December 5, 2010 § 3 Comments
Who lives there?: Around 46 million people. You will have heard of Gabriel García Márquez, Shakira and Juan Pablo Montoya. Apparently the name for a person from Colombia is “Neogranadine”. The population largely live on the Caribbean coast and the Andean highlands – the south-eastern 50% of the country contains only 3% of the country. Colombia has the world’s largest population of internally displaced people – 4.5 million of them.
Roughly 60% of the population claim Mestizo ancestry and 30% largely European ancestry. About 30% have some African ancestry. About 2% of the population are of largely indigenous descent but, as these people largely live in the sparsely populated jungle areas, over 30% of the country is nominally part of an indigenous reserve.
How does the system work? (the theory): Colombia has a powerful executive president. They are elected by two round first past the post for four year terms. There is a two term limit.
There is a bicameral legislative. The lower house is arguably the more powerful although the upper house has traditionally been conferred the greater status. It has 166 members elected for a four year term a month before the president is elected. D’Hondt PR is used; each of the provinces counts as a constituency and there are four special constituencies: for indigenous voters, for Afro-Colombian voters, for overseas voters and for ethnic minority voters.
Whilst the Senate is traditionally the less powerful house it has some specific reserved powers: to approve or reject all promotions in the military, to deal with matters relating to the resignation of the president, to appoint the judiciary, and to declare war. There are 102 senators elected for four year terms at the same time as the house. 100 are elected by d’Hondt PR with the entire nation acting as one constituency, the other two are elected by the indigenous and Afro-Colombian communities.
Colombia is divided into 32 provinces or departments, each of which has a reasonably powerful governor (directly elected) and departmental assembly (elected by d’Hondt). The provinces are further subdivided into municipalities with a directly elected mayor and council.
How does the system work? (the practice): Until recently large areas of Colombia were under the control of left wing guerrillas whilst other large areas were under the control of right wing paramilitaries. Whilst the areas under the control of these groups have been drastically reduced by concerted military action, they are still thought to exert considerable influence through intimidation of voters. In addition recent elections have been marred by irregularity and accusations of bribery. For all that elections are thought to be reasonably representative – broadly speaking the fraud cancels itself out.
How did we get here?: The Spanish arrived in 1499 and united – by conquest – all the indigenous civilisations of the area into one colony called Gran Colombia. Simón Bolívar led the colony to independence in 1819 and became its first president. However the colony was fragmented and proved hard to govern. Bolivar assumed dictatorial powers in order to try and keep it together – the most controversial thing he ever did – but even this was ineffective and the colony fragmented: the east declaring independence as Venezuela in 1829, and the south doing likewise as Ecuador (part of the area subsequently joined Peru) in 1830. What was left formed the nation of Colombia – although its size was further reduced when, in 1903, as a result of American agitation, Panama broke away.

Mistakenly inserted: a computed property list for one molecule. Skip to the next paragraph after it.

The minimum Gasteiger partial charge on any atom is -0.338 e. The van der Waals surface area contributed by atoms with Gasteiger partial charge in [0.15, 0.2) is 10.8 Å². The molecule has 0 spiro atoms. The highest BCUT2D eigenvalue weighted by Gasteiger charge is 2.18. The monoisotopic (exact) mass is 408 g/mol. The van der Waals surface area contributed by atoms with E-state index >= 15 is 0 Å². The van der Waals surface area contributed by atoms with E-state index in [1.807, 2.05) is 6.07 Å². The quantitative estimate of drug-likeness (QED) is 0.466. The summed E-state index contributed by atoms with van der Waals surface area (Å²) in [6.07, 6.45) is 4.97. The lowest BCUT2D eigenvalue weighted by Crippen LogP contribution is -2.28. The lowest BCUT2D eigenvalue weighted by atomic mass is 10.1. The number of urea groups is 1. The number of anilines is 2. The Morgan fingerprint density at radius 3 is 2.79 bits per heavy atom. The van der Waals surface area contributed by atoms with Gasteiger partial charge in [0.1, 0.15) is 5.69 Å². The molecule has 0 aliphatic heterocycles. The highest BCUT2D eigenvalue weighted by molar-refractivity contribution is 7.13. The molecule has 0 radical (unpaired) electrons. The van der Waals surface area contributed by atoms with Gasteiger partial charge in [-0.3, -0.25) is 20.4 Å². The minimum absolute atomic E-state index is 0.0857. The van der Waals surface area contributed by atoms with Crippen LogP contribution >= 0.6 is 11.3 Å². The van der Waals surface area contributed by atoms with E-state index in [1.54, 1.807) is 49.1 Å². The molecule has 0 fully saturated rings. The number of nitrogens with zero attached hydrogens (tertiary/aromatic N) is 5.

Colombia quickly established itself as a presidential republic with frequent, and often violent, clashes between the left wing Liberal and right wing Conservative parties. The first major clash was between 1899 and 1903 and was known as the thousand days war. The Liberals, convinced that the Conservatives had stolen the election of 1899, started a civil war, which they lost.
The second major clash took place between 1948 and 1958 but lasts arguably to this day; it is known as La Violencia. Millitas formed by the Liberal and the Conservative parties clashed over Conservative attempts to seize land owned by Liberal supporting peasants, and the Liberals assassination of the Conservative President – many thousands died in sporadic violence. In 1958 there was a coup d’etat and, whilst the military junta only kept power for a matter of months, this was to have a lasting effect on the political scene. The Liberals and Conservatives decided to bound together in the national interest – forming a National Unity government for 16 years with the presidency alternating between the Liberals and the Conservatives every four years. The groups that felt excluded from this took to the hills, forming the left wing and right wing guerilla movements that outlasted the National Unity deal and exist to this day.
Colombia can be considered to have been in a state of civil war ever since. Aside from the occasional spectacular terrorist attack (such as M19’s 1985 attack on the supreme court which left 11 supreme court justices dead) this in many ways resembled a conventional war: the left wing FARC and the ELN controlled up to 40% of the country (mostly in the south and east whilst the Government had to control not only them, but a right wing paramilitary insurgency in the cities. Each side had drugs cartels associated with them, and financed their insurgency through the cocaine trade.
Some Cocaine cartels became powerful enough to be considered almost a fourth force in their own right: until he was shot by the Colombian police in 1993 the most powerful cartel head – Pablo Escobar – virtually ran Colombia’s second city Medellín. Escobar was at times thought to control 80% of the world’s cocaine, and may have had a personal fortune of as much as $8 billion; making him the world’s seventh richest man. It is said that whilst on the run he burnt $2 million just to keep warm.
The situation is murky and it is not entirely clear which drugs cartels, rebel groups, and mainstream politicians are in league with which – but such linkages do happen.
There were renewed peace talks between 1998 and 2002 which led to a period of relative peace. However in 2002 it became clear that FARC were flouting the terms of the agreement and war resumed. The government had more success than ever before, and the power of both the left wing militias and the right wing paramilitaries has never been weaker: however neither have been completely defeated.
Álvaro Uribe was elected president in 2002. A former Liberal, he ran as an independent but with Liberal backing. This was the first real departure from Colombia’s two party system, and whilst initially it was a departure in name only, it led directly to what followed. He was popular but autocratic and the Liberal party is deeply split on the question of weather or not they support him. This became clear as Uribe attempted to amend the constitution to allow himself to run for a third term in 2o10: he was ultimately unsuccessful.